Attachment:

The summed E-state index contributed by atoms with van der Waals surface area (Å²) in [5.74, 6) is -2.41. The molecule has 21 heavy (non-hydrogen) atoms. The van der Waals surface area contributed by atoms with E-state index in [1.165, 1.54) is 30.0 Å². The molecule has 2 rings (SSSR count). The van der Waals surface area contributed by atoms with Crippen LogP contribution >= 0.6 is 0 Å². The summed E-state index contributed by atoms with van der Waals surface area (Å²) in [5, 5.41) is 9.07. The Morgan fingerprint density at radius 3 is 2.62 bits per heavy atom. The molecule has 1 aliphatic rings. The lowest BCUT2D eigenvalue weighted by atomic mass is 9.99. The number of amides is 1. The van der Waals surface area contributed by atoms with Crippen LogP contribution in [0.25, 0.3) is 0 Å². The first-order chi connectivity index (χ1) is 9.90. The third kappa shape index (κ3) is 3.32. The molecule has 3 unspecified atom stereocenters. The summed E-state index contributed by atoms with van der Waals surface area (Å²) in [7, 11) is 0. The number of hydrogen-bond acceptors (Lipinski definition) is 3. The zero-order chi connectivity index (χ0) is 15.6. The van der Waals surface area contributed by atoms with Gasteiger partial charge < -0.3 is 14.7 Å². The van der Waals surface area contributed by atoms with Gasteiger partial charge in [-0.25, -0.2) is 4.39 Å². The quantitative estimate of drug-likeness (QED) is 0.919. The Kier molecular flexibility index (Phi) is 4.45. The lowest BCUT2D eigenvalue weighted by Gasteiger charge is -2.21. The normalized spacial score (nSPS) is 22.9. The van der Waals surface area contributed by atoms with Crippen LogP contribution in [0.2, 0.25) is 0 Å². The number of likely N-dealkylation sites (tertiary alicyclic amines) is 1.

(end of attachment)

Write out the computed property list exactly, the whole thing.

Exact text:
The summed E-state index contributed by atoms with van der Waals surface area (Å²) in [5.74, 6) is -2.41. The molecule has 21 heavy (non-hydrogen) atoms. The van der Waals surface area contributed by atoms with E-state index in [1.165, 1.54) is 30.0 Å². The molecule has 2 rings (SSSR count). The van der Waals surface area contributed by atoms with Crippen LogP contribution >= 0.6 is 0 Å². The summed E-state index contributed by atoms with van der Waals surface area (Å²) in [5, 5.41) is 9.07. The Morgan fingerprint density at radius 3 is 2.62 bits per heavy atom. The molecule has 1 aliphatic rings. The lowest BCUT2D eigenvalue weighted by atomic mass is 9.99. The number of amides is 1. The van der Waals surface area contributed by atoms with Crippen LogP contribution in [0.25, 0.3) is 0 Å². The first-order chi connectivity index (χ1) is 9.90. The third kappa shape index (κ3) is 3.32. The molecule has 3 unspecified atom stereocenters. The summed E-state index contributed by atoms with van der Waals surface area (Å²) in [7, 11) is 0. The number of hydrogen-bond acceptors (Lipinski definition) is 3. The zero-order chi connectivity index (χ0) is 15.6. The van der Waals surface area contributed by atoms with Gasteiger partial charge < -0.3 is 14.7 Å². The van der Waals surface area contributed by atoms with Gasteiger partial charge in [-0.25, -0.2) is 4.39 Å². The quantitative estimate of drug-likeness (QED) is 0.919. The Kier molecular flexibility index (Phi) is 4.45. The lowest BCUT2D eigenvalue weighted by Gasteiger charge is -2.21. The normalized spacial score (nSPS) is 22.9. The van der Waals surface area contributed by atoms with Crippen LogP contribution in [0.2, 0.25) is 0 Å². The number of likely N-dealkylation sites (tertiary alicyclic amines) is 1.